Do Amazon Probiotics Live Up to the Hype?

If you’re thinking about purchasing Amazon probiotics, good for you. That means you’re thinking about your overall health and ways that you can improve it. But just because you’re considering probiotics, that doesn’t necessarily mean that you’re 100 percent committed to taking the plunge. These are just a few of the reasons why you should.
 

How Probiotics Work

There’s probably a good chance that you’re thinking about probiotics because you’ve seen a TV commercial or seen an ad in a magazine or a newspaper, or the Internet. Are these products all they’re cracked up to be? In large part, a growing amount of scientific evidence says, “yes.” While probiotics aren’t magic – they won’t automatically cure a disease or suddenly make it easy for you to drop 10 or 20 pounds – there is substantial proof that they can provide many different types of health benefits.

What you probably don’t know is that there is a struggle going on inside your “gut” – the part of the body that encompasses your digestive system. Even as you read this, trillions of microbes are duking it out for supremacy in your gut. Many of these microbes are beneficial, or “probiotic” (which means “for life”), while others are harmful, or pathogenic.

If there’s a good balance between good and bad microbes in your gut, then your digestive system will normally work fine. But an  imbalance tilted toward the pathogenic microbes opens the door for a host of different problems. These range from relatively mild issues, such as constipation, bloating, and some mild diarrhea, to potentially debilitating illnesses, like irritable bowel syndrome.

In order to reduce the chances that you’ll have an imbalance in your gut, the “good” guys sometimes need some reinforcements. That’s the main role of probiotics – to bolster the number of beneficial microbes in the gut, so that they can keep the pathogenic ones in check.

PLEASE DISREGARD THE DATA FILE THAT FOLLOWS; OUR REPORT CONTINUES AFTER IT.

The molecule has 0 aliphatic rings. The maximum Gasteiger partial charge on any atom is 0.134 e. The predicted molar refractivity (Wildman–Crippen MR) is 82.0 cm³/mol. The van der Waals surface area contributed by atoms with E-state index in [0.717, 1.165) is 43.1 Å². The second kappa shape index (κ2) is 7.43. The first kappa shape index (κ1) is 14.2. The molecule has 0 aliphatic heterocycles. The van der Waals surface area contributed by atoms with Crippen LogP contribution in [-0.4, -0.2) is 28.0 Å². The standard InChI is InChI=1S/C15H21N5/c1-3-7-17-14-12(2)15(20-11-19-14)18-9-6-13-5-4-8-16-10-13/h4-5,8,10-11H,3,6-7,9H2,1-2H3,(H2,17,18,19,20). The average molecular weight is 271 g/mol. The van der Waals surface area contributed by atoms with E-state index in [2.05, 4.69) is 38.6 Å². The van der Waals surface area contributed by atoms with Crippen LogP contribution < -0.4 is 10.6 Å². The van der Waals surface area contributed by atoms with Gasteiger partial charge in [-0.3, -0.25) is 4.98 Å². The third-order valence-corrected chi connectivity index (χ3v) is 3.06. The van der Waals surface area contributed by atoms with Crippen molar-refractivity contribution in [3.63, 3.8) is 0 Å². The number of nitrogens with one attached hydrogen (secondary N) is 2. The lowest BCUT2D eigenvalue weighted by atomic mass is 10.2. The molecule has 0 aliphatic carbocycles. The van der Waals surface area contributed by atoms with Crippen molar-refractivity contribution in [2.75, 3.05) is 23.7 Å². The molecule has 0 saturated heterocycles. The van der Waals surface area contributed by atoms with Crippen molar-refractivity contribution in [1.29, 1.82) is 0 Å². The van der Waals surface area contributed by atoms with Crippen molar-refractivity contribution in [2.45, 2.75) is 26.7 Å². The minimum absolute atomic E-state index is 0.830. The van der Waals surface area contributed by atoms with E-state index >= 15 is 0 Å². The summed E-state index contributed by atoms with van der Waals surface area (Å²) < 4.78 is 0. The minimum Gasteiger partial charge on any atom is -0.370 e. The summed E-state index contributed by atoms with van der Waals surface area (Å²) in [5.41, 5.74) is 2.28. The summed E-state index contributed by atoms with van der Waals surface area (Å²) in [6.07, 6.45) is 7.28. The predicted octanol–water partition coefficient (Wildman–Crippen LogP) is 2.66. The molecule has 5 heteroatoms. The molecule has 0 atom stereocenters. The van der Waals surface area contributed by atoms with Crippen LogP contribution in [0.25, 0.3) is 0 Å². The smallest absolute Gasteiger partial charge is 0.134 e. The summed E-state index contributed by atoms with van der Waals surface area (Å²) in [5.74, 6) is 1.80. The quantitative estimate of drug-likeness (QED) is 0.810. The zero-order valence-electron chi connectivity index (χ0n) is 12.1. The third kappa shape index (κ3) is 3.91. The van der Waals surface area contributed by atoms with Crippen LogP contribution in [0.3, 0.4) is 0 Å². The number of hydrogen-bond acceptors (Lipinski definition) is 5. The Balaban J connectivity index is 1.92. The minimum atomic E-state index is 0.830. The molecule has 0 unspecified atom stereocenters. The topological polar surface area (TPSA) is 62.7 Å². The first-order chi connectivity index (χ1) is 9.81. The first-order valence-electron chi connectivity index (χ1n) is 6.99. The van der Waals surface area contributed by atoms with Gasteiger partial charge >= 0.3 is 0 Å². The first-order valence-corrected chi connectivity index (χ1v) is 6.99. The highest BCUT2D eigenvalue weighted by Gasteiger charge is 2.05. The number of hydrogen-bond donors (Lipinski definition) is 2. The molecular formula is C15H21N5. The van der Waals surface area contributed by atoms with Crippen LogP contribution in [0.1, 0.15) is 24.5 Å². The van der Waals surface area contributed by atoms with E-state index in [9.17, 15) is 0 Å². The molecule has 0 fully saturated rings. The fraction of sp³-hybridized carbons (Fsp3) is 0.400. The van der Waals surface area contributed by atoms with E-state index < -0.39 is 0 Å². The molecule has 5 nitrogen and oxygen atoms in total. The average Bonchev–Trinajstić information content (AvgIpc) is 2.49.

While you can get probiotics from many kinds of fermented foods, including yogurt, sourdough bread, and sauerkraut, it wouldn’t be practical for you to try to get all you need through diet alone. You’d have to eat so much that you’d gain too much weight, which would largely nullify whatever benefits you’d receive.

That’s where probiotic supplements come in. You’ll find them in just about every health food store, as well as a large number of grocery stores. And you’ll obviously not have any problem finding them online. There are thousands of Amazon probiotics available.
 

Important Amazon Probiotics Strains

Whether you purchase a probiotic powder, a drink, a gummy, or a capsule, you want to have a good idea what you’ll be ingesting. Here are a few of the beneficial probiotic strains you’ll want to make sure are included in whatever product you purchase:

Bifidobacterium longum – B. longum is one of the most common probiotics. It typically forms in the body during infancy, and it helps the body not only properly digest carbohydrates, but also metabolize them correctly.1

Lactobacillus reuteri – This is another bacterium that usually develops during infancy. One of the reasons it thrives so early in life is that breast milk is rich in the strain. L. reuteri helps the digestive system work as it should, and it also helps keep pathogenic microbes from developing in the gut.2

Lactobacillus acidophilus – If there is a “rock star” probiotic, this is it. It’s so important, in fact, that if you come across any Amazon probiotics that don’t contain L. acidophilus, scratch them off your list immediately. The reason why is that L. acidophilus plays a powerful role in inhibiting the growth of bad bacteria.3
 

Talk to Your Doctor

The scientific consensus is that just about all Amazon probiotics are safe for people who are in generally good health. However, probiotic supplements could cause problems if you suffer from any sort of severe intestinal disorder, or you have a compromised immune system. Whether you’re having these kinds of issues or you are perfectly healthy, you should always talk to your doctor before starting any sort of probiotic regimen – just to be on the safe side.
 

Sources

1https://www.ncbi.nlm.nih.gov/pmc/articles/PMC3145055

2https://www.ncbi.nlm.nih.gov/pmc/articles/PMC3871281

3http://onlinelibrary.wiley.com/doi/10.1111/j.1365-2621.1988.tb09312.x/abstract

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